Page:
Making Sense

Recently I have been observing mainstream media, both offline and online. It’s interesting to look at how these institutions are using data to establish their point of view. On the other hand, it is easy to trick people with some numbers. As an audience, each of us should be capable of asking the right question to validate the authenticity of the information presented to us. These problems are hard to solve, and it requires considerable amount expertise and time to address them. I would like to remind three things that may help people to think critically about the information they are consuming.

Incomplete information:

It’s an obvious trap, but we often tend to forget about it. People and organisations can selectively pick the data that supports their point of view and discard the opposite. As an audience, we should be sceptic about what is there and should be prepared to ask right questions that reveal the big picture. For example, if the data is related to a specific period, look for what happened before and after that time.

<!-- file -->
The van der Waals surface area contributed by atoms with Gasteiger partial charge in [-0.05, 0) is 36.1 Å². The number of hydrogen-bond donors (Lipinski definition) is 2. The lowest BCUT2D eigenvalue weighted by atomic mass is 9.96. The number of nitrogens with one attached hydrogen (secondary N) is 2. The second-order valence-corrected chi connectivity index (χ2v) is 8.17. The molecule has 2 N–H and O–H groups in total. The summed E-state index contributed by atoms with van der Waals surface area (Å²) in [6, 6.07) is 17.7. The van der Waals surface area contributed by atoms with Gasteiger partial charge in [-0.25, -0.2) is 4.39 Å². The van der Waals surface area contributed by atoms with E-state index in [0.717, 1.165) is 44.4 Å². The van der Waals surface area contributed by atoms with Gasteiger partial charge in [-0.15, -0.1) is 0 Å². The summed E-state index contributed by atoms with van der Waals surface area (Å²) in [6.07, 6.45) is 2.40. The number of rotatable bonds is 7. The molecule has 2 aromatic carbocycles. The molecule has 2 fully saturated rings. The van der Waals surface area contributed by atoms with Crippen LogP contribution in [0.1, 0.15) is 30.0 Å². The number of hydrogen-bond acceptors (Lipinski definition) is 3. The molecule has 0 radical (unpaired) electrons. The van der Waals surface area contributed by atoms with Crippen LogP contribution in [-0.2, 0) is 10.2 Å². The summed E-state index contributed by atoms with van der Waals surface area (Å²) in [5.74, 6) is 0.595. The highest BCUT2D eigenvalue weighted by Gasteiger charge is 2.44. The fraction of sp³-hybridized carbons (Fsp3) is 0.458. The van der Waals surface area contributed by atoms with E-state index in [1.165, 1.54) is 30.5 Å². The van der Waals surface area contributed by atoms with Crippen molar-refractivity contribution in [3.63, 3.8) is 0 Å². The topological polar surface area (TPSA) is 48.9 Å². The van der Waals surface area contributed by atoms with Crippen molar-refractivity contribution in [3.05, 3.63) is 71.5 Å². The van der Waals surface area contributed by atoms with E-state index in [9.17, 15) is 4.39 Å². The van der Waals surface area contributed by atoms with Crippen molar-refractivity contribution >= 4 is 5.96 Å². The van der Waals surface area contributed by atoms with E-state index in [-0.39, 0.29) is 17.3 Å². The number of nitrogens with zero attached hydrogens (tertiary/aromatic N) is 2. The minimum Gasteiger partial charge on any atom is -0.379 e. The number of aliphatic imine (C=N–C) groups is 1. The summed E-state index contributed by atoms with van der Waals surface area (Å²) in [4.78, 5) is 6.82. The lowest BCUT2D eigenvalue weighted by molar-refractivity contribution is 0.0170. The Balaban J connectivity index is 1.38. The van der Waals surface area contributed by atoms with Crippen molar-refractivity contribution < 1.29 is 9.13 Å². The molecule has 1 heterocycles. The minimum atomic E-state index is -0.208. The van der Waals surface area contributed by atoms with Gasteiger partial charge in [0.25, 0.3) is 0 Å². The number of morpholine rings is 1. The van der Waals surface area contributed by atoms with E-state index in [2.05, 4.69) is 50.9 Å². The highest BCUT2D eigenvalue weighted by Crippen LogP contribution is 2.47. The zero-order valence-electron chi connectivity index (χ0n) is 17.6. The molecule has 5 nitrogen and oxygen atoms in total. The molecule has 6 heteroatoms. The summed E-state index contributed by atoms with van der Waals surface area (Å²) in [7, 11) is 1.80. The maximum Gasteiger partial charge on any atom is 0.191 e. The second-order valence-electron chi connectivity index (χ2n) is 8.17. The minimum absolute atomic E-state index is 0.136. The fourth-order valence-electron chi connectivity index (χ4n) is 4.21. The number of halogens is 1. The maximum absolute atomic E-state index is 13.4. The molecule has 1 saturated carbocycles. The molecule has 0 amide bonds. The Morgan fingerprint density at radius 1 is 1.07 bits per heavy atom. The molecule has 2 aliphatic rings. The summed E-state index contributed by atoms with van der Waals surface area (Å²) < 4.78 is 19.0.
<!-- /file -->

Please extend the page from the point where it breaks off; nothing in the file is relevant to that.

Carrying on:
The numbers and the reality:

Numbers are abstractions of the real world. But if there is a mismatch between the representations and the real world, that is a red sign.

"Numbers on the screen are representations of the real world. Look at the real world, not just representations. Walk around what you want to learn about."

Edward Tufte

Cause-effect relationship:

Think of government policies, organisational initiatives etc. it becomes tough to establish the relationship between the cause and effect under these situations. One strategy to approach the problem would be to think about alternate possibilities. Make yourself comfortable that different actions can contribute to the same outcome.

"Everything we see, read and hear is produced for a purpose."

And keep the above sentence close to your heart, be critical about what do you see, read and hear.